Archive for the ‘Gallery of Stack Traces’ Category

Gallery of Stack Traces: Not A Valid E-mail

Tuesday, September 14th, 2010 by The Director

What happens if your application doesn’t handle invalid e-mail addresses?

.NET handles it for you:

This is not the e-mail address I was looking for
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You really should never see this one, but I could say that about all of these, couldn’t I?

Gallery of Stack Traces: The Ubiquitous Java NPE

Wednesday, June 30th, 2010 by The Director

I was trying to use the online interface for one of my credit cards and wasn’t doing anything too naughty, I thought, when I got the Java Null Pointer Exception:

I harpooned this sunfish
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I only use this application once in a great while (this was my second try with it), and I only spent a couple minutes with it as a user, not as a tester. Yet, here it is, an asplosion.

Am I just talented, or does the world of applications just suck that badly?

Whenever I’m planning or estimating for a financial application of any sort, I always plan for weeks of testing. Then, I don’t get called back. No doubt development shops the world over can find lower bidders (or none at all!)

And here you go.

Gallery of Stack Traces: Pay Dirt

Tuesday, November 10th, 2009 by The Director

You know what happens when you try to delete that entry?  All hell breaks loose:

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You know how you find that error?  You just test.  It stems from a basic oversight in hooking up the database to the interface, where the application lets you delete something you’re not supposed to delete.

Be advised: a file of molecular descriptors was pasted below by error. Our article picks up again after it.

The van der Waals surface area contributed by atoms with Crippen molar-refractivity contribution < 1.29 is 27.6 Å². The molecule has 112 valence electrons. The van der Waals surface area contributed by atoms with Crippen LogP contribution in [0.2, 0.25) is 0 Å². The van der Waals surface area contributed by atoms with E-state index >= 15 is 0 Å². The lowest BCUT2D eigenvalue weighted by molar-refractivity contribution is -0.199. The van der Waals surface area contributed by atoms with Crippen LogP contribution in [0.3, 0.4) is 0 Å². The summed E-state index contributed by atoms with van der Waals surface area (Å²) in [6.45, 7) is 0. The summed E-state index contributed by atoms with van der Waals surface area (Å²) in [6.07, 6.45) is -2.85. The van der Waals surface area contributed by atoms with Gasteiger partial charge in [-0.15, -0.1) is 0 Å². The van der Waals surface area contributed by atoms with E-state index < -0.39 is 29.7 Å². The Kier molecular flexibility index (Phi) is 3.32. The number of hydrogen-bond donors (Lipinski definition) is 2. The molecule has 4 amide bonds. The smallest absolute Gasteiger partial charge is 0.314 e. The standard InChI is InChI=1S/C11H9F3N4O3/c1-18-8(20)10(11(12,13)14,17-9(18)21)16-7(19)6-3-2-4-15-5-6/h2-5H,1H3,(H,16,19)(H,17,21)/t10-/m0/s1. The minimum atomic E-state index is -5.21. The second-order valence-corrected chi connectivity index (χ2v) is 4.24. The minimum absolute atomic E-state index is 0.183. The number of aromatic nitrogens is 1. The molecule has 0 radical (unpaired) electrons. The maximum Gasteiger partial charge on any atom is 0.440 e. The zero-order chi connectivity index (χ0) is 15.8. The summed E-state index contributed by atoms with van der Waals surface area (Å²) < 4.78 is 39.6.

You should never see this sort of stack trace.  It leaks all sorts of insight into your database structure.

You should never see this sort of stack trace.  But you probably will.

Gallery of Stack Traces: You’re Gonna Need A Bigger Disk

Monday, March 9th, 2009 by The Director

Reader Max G. sends in this stack trace, the wailing and lamenting of a Web server lacking a little size where it matters most:

Somebody get that machine a GB transfusion, stat!
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You know how to check for that?  Load testing, perhaps, where you pile in a whole lot of records, I suppose, or overloading an uploading sort of application using your 100Gb test files.

But brace yourself: when you encounter this in a test environment, your developers will tell you it’s due to the limitations of test environment (and you can’t try it on the production server because it’s the production server, and your test might successfully break it on the Internet).  But you have to push back.  Otherwise somebody like Max might find it in production.

Gallery of Stack Traces: If QA Wrote The Stack Trace Messages

Thursday, August 28th, 2008 by The Director

Okay, this one does not occur in nature, but man, if only:

A stack trace, if QA wrote the messages
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Gallery of Stack Traces: OleDB Timeout

Wednesday, July 30th, 2008 by The Director

Here’s a simple entry into the Gallery of Stack Traces: a simple timeout that occurs when your Web server taps its foot and looks at its watch while the database isn’t showing up.  Finally, the Web server (badly) leaves a note that says, impertinently, that it waited as long as it could and it had other things to do.

Taking five
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You should really handle that programmatically.  Especially if your entire site hides within a Content Management System, and this little timeout makes it look like your site is irrevocably broken.

Gallery of Stack Traces: When Gopher Goes Bad

Tuesday, April 1st, 2008 by The Director

Sometimes, your content management systems just cannot get what your database is telling them. The result: The Parser Error:

The Love Boat's Parser embezzles a banner ad.  No, the quip doesn't make sense.  Just roll with it.
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In this case, it looks like it’s supposed to dish up a banner ad that the application cannot handle, resulting in havoc.

How do you find these things? Well, you just have to try to load the page. If you’ve got some sort of banner ad rotation algorithm going on, you have to reload the page. A lot.

A very basic automated test could do this for you; simply have the script load the page and use some navigation on the page. If the automated test bombs out, it could be because the navigation wasn’t there. Heck, even Empirix can handle that.